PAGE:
Since it’s been a while since the last time I actually had a break, my friends and I decided to walk around Intramuros, Manila (we actually went to the newly opened National Museum for Natural History, too but let me save that for another blog post!).
I wanted to take the time to tour around the historic walled city of Manila and have a glimpse on the different museums located in the area.
The moment we reached Intramuros, we went straight to San Agustin Church, but apparently, since it was a Sunday, there was an ongoing wedding, and the San Agustin Museum was also closed, so we didn’t manage to enter.
You’re not allowed to take pictures inside of most of the museums around Intramuros, mainly to be able to preserve the art, I guess? It’s a good thing that almost every corner of Intramuros is very picturesque so we still managed to take quite a lot of photos.
Intramuros also offers this thing called Bambike Ecotours (the bamboo bikes can be seen in the photo above). It’s a 2.5 hour guide bike tour which goes along the 8-10 major historical and cultural sites inside the area. Wasn’t able to try these Bambike, though since I don’t know how to ride a bicycle!
On our way to Casa Manila, we passed by this very eye-catching and colourful mural which showcases the beauty of a kalesa, a horse-drawn calash used in the Philippines as a mode of transportation introduced during the Spanish era. Up until now, there are still some kalesa around the area, although I personally won’t recommend you to try these because it’s giving the horses much of a hard time specially because of the extremely hot weather in the Philippines.
We then walked to Casa Manila after. Casa Manila is a museum which depicts the colonial lifestyle during Spanish colonization of the Philippines. Apparently, we weren’t allowed to take photos inside the museum so here are photos outside of the establishment.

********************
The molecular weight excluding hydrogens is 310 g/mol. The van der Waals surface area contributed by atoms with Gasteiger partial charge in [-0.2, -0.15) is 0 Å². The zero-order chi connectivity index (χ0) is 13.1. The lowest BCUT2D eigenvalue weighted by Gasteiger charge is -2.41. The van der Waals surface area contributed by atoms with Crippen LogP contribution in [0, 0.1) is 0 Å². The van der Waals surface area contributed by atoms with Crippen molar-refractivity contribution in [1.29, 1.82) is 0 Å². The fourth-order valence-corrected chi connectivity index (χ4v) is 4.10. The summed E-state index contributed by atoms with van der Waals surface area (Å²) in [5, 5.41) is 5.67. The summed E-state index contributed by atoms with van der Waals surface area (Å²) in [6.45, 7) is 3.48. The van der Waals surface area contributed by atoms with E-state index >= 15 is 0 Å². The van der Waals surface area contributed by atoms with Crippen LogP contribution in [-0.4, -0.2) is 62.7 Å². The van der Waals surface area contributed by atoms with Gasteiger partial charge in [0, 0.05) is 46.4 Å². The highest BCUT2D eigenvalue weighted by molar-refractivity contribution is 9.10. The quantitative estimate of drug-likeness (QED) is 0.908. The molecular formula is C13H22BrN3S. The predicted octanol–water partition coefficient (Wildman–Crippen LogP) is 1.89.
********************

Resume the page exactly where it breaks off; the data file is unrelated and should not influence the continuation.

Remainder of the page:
Casa Manila is a replica of the original Spanish period house that stood along Calle de Jaboneros in San Nicolas, Binondo. The moment we entered the establishment filled with colonial period furnitures, decors, and ornaments, it was as if we were brought back to the 19th century life of an affluent family living in Manila.
The exit of Casa Manila acts as the entrance to Barbara’s Heritage Restaurant. A famous restaurant in Intramuros which offers buffet dinner and cultural show. We didn’t try it though, since we don’t really have the money for it so I can’t say anything about the food and the service. However, I’m pretty sure it provides such marvellous ambiance!
After touring Casa Manila, my friends and I went to the nearby souvenir shop just to take a look of what Intramuros offers to the tourists.
After this, we just rested for a short while since it was really scorching hot during this day. We didn’t manage to check out other museums around Intramuros since we went straight to the newly opened National Museum for Natural History. However, here’s a quick list of other museums we’ve passed by that you can visit when you’re in the area!
- Museo ni Jose Rizal- Fort Santiago – situated in the actual site where Dr. Jose Rizal was detained during his last days.
- Bahay Tsinoy – a museum which documents the history, lives and contributions of the ethnic Chinese in the Philippine life and history.
- Destileria Limtuaco – the oldest distillery in the Philippines.
- Bagumbayan Light and Sound Museum – a museum which showcases the history of the Philippines and the Filipino’s journey to freedom.
And that’s it for my mini-adventure in Intramuros!
TRAVEL TIP: If you’re planning to visit Intramuros, I’d suggest you do that on a weekday so that there will be less people and more open museums. It took me quite a while to take most of the photos since there are really a lot of tourists around. Entrance fee for each museum costs around Php 80-100 only.
To more adventures together,